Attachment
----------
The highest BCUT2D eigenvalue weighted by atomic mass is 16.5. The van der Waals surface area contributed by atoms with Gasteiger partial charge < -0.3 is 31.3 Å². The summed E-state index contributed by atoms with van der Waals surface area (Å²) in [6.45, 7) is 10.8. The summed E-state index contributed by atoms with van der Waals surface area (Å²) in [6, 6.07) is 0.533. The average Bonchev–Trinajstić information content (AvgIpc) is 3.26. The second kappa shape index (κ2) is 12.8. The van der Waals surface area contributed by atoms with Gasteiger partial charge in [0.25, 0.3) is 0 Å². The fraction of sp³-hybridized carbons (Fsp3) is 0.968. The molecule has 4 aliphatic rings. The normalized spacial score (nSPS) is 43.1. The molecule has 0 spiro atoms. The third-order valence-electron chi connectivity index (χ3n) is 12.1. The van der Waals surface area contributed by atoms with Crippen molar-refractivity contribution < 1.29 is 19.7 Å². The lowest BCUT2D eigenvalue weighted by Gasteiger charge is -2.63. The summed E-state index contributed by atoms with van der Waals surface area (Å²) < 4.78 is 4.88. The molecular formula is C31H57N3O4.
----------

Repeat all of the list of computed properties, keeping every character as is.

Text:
The highest BCUT2D eigenvalue weighted by atomic mass is 16.5. The van der Waals surface area contributed by atoms with Gasteiger partial charge < -0.3 is 31.3 Å². The summed E-state index contributed by atoms with van der Waals surface area (Å²) in [6.45, 7) is 10.8. The summed E-state index contributed by atoms with van der Waals surface area (Å²) in [6, 6.07) is 0.533. The average Bonchev–Trinajstić information content (AvgIpc) is 3.26. The second kappa shape index (κ2) is 12.8. The van der Waals surface area contributed by atoms with Gasteiger partial charge in [0.25, 0.3) is 0 Å². The fraction of sp³-hybridized carbons (Fsp3) is 0.968. The molecule has 4 aliphatic rings. The normalized spacial score (nSPS) is 43.1. The molecule has 0 spiro atoms. The third-order valence-electron chi connectivity index (χ3n) is 12.1. The van der Waals surface area contributed by atoms with Crippen molar-refractivity contribution < 1.29 is 19.7 Å². The lowest BCUT2D eigenvalue weighted by Gasteiger charge is -2.63. The summed E-state index contributed by atoms with van der Waals surface area (Å²) < 4.78 is 4.88. The molecular formula is C31H57N3O4.